Flat white vs cappuccino

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Flat whites and cappuccinos are two of the most popular coffee orders in Australia. They are both are espresso-based coffee drinks with steamed milk foam.

They’re also both served in flat, round ceramic cups, unlike a latte which is served in a glass.

So what’s the difference?

What’s a flat white?

A flat white consists of a single or double shot of espresso topped with steamed milk. It is served in a ceramic cup and has a thin milk microfoam layer on top, typically around 0.5cm.

There is debate whether the flat white was an Australian or New Zealand creation. Whatever its roots, it’s extremely popular in both Australia and New Zealand and has been around since the 1980s. It has since appeared on coffee menus in the US and beyond.

RELATED: Flat White vs Latte

What’s a cappuccino?

Distinct due to the frothy milk foam on top (and sometimes some chocolate powder), a cappuccino is made with a single espresso shot and topped with steamed milk and milk froth. It is traditionally 1/3 espresso, 1/3 steamed milk and 1/3 milk froth.

Like flat whites, cappuccinos are served in a ceramic cup.

Espresso shots

Both drinks start with a base of espresso, pulled from an espresso machine using finely ground coffee beans.

While a cappuccino will almost always have only a single shot, flat whites can sometimes be served with two.

There is, however, no standard number of shots in a flat white and this will differ between cafes, coffee shops, and baristas.

In Australia, more often than not, you will get a single shot if you order a flat white at your local coffee shop.

Steamed milk

Both of these espresso-based drinks use milk that is heated and aerated using the steam wand on an espresso machine.

However, each drink has its own distinct texture. The flat white is a smooth blend of espresso and velvety milk, while the cappuccino is “drier” in taste and topped with frothy foam.

Milk steaming 101

The tip of the steam wand is placed on the surface of the milk at an angle.

This technique introduces air bubbles that are then incorporated into the milk, increasing its volume.

The pressure from the steam wand will create a whirlpool in the milk jug and will ensure it is both heated and textured at the same time.

However, there are some ever so slight differences between how the milk is textured for a flat white vs how it is done for a cappuccino.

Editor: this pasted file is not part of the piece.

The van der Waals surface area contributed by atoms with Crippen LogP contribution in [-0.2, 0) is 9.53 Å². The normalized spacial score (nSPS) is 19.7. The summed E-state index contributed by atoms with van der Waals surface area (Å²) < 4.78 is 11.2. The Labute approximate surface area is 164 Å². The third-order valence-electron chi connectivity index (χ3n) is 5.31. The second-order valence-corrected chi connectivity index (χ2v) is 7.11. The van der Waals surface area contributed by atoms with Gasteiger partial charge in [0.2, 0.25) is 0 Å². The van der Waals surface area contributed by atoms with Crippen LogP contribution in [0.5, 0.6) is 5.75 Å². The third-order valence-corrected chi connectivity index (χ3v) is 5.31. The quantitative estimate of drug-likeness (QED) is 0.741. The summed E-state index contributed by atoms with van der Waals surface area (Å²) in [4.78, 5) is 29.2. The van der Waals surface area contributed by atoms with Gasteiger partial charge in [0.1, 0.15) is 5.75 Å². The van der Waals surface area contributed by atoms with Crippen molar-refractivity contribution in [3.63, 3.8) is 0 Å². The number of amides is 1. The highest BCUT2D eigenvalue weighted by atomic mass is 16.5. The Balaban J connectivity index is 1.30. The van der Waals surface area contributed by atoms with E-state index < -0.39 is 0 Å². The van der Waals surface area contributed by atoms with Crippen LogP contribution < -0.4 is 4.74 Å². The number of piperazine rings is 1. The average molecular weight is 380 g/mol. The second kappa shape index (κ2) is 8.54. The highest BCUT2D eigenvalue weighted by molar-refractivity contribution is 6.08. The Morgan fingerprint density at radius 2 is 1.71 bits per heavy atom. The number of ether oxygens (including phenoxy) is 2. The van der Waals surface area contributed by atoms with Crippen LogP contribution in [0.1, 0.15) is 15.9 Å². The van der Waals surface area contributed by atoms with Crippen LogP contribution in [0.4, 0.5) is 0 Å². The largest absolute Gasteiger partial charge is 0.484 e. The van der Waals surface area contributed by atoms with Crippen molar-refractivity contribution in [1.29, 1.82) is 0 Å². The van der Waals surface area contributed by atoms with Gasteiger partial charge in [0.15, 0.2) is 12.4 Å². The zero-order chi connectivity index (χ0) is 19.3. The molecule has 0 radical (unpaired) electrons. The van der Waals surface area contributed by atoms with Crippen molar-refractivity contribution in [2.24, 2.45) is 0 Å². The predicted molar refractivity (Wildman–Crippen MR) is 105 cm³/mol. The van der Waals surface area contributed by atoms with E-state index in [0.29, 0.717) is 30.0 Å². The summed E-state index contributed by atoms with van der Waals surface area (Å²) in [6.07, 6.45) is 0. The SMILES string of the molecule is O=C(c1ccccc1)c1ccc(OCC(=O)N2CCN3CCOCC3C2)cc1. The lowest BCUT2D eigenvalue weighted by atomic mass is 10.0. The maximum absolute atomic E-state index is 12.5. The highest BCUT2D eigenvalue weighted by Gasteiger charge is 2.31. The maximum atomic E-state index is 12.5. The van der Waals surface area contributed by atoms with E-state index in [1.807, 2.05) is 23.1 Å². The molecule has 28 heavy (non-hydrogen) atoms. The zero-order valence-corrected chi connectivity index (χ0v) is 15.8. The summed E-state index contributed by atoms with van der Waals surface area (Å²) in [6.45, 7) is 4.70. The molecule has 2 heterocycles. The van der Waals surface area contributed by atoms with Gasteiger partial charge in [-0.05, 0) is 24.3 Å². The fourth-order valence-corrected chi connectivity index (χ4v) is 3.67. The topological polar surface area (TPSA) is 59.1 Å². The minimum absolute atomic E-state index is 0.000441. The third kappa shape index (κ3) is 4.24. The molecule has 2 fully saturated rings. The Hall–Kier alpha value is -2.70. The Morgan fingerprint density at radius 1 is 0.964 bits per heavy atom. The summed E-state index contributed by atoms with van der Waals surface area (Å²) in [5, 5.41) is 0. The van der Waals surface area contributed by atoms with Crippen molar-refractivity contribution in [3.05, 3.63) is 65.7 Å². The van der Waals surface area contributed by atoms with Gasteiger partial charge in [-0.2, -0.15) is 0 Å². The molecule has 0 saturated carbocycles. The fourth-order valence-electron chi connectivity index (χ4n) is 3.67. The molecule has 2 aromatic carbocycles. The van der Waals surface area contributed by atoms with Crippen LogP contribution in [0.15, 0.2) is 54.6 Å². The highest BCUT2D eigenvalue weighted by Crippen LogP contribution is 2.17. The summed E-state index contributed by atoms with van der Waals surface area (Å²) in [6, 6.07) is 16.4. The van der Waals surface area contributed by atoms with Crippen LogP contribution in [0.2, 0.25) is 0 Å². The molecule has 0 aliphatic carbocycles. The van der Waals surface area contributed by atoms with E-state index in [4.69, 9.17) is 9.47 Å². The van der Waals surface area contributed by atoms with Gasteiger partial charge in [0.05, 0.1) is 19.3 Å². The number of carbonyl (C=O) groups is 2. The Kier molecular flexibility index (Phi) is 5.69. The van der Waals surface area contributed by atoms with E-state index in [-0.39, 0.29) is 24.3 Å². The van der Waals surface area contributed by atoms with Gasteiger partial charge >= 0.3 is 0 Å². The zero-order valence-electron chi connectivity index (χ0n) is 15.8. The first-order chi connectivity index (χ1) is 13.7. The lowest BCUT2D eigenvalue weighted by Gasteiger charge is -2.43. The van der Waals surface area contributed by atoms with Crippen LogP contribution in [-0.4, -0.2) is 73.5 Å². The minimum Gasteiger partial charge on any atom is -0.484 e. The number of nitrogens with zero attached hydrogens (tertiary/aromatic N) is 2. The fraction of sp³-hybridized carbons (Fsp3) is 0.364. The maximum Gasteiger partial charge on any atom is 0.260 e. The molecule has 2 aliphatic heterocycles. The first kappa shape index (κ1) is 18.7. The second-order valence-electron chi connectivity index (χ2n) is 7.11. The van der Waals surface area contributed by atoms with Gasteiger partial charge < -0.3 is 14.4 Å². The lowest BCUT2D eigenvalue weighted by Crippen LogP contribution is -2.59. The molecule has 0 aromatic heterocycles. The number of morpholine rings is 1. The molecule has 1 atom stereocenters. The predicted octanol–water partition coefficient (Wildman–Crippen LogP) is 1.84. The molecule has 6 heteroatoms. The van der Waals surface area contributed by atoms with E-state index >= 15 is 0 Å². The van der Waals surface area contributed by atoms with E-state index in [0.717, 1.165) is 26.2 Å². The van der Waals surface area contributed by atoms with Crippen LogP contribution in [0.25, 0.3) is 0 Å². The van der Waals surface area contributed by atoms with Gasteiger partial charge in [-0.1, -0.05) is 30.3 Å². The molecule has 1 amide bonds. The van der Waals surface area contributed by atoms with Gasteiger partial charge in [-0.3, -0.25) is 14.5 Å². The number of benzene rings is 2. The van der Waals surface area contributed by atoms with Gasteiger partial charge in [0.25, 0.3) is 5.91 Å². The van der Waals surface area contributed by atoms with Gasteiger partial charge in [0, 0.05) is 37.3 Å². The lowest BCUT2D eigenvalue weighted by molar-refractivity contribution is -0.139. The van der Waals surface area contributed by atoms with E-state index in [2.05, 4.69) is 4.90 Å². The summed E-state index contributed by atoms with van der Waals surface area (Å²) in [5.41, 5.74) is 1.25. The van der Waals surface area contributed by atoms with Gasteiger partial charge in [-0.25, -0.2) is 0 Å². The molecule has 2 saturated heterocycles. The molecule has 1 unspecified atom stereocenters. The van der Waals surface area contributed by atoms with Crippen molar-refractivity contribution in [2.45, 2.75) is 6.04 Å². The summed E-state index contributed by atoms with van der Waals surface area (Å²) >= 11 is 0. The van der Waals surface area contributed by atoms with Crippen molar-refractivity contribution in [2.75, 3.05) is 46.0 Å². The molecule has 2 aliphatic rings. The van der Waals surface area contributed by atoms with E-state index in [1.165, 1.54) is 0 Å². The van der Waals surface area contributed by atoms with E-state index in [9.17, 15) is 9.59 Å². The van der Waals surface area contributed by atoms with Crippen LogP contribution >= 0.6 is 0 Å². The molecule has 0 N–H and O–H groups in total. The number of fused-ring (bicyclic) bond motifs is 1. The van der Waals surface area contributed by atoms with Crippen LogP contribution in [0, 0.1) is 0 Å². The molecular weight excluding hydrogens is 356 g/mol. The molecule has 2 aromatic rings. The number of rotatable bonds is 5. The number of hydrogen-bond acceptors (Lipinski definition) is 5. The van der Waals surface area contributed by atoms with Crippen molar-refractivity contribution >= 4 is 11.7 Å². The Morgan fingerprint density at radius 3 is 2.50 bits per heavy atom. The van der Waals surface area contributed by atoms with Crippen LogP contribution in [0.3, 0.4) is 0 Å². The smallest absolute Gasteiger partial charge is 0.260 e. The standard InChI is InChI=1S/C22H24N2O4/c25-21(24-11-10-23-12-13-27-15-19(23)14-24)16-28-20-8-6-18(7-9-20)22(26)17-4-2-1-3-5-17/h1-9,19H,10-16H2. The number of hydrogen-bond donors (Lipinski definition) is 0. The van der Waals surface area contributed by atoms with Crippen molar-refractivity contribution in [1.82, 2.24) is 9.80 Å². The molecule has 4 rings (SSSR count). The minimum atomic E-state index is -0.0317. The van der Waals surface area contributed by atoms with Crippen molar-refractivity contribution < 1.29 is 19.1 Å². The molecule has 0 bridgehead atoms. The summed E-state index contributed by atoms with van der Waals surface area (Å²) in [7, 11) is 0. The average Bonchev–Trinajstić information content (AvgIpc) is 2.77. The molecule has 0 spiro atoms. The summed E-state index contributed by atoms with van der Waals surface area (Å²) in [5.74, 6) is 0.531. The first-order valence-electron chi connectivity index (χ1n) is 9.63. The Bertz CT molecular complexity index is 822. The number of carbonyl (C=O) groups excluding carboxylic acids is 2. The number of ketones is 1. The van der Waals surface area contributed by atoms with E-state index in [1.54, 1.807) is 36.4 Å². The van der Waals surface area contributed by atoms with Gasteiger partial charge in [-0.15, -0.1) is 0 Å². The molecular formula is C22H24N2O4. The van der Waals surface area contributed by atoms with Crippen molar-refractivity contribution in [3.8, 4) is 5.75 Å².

Flat white

For a flat white, the barista will only want to add 0.5-1cm of volume to the top of the milk by introducing tiny bubbles of air.

Once the desired texture is reached, they will put the tip of the steam wand below the surface of the milk, so it continues to heat but no more air is introduced.


When texturing milk for a cappuccino, baristas will purposely use the steam wand to add more air bubbles than they would for a flat white (or latte). They will be aiming for around 1.5cm of milk froth at the top of the jug.

This is done by continuing to lower the milk jug as it warms up so the tip of the steam wand remains at the surface. This is to maximise the amount of air that is introduced to the milk to create the airy foam that makes up the top layer of the drink.

Latte art can be a feature on cappuccinos but is more common on flat whites.

RELATED: Latte Vs Cappuccino



The serving size of these two drinks is quite similar and they are both served in ceramic cups.

Flat whites are served in a variety of sized cups but ideally should be 150-170ml to get the desired balance between espresso and milk.

Cappuccinos are served in a 200-220ml, meaning they have more milk and foam than a flat white.


In Australia, chocolate powder is often sprinkled on top of a cappuccino. In the US, whipped cream can also be added.

However, these additions are a later twist on this popular drink, as the traditional Italian cappuccino doesn’t have chocolate powder or anything else added on top.

Italians also have an interesting rule about cappuccinos—you should not order one after 11am, because they are considered breakfast drinks.

Taste and milk ratio

The important thing to understand in terms of taste, is that because cappuccinos are one-third foam, there’s less liquid milk to cut the intensity of the espresso.

So, in a single cappuccino, you’ll likely have a one-to-one ratio of coffee to steamed milk, which can make for a stronger taste and a more intense drink.

The mouth feel is also different between the two drinks, with cappuccinos feeling more “dry” in the mouth, compared to the velvet-like smoothness of a flat white.

RELATED: What’s a Bone Dry Cappuccino?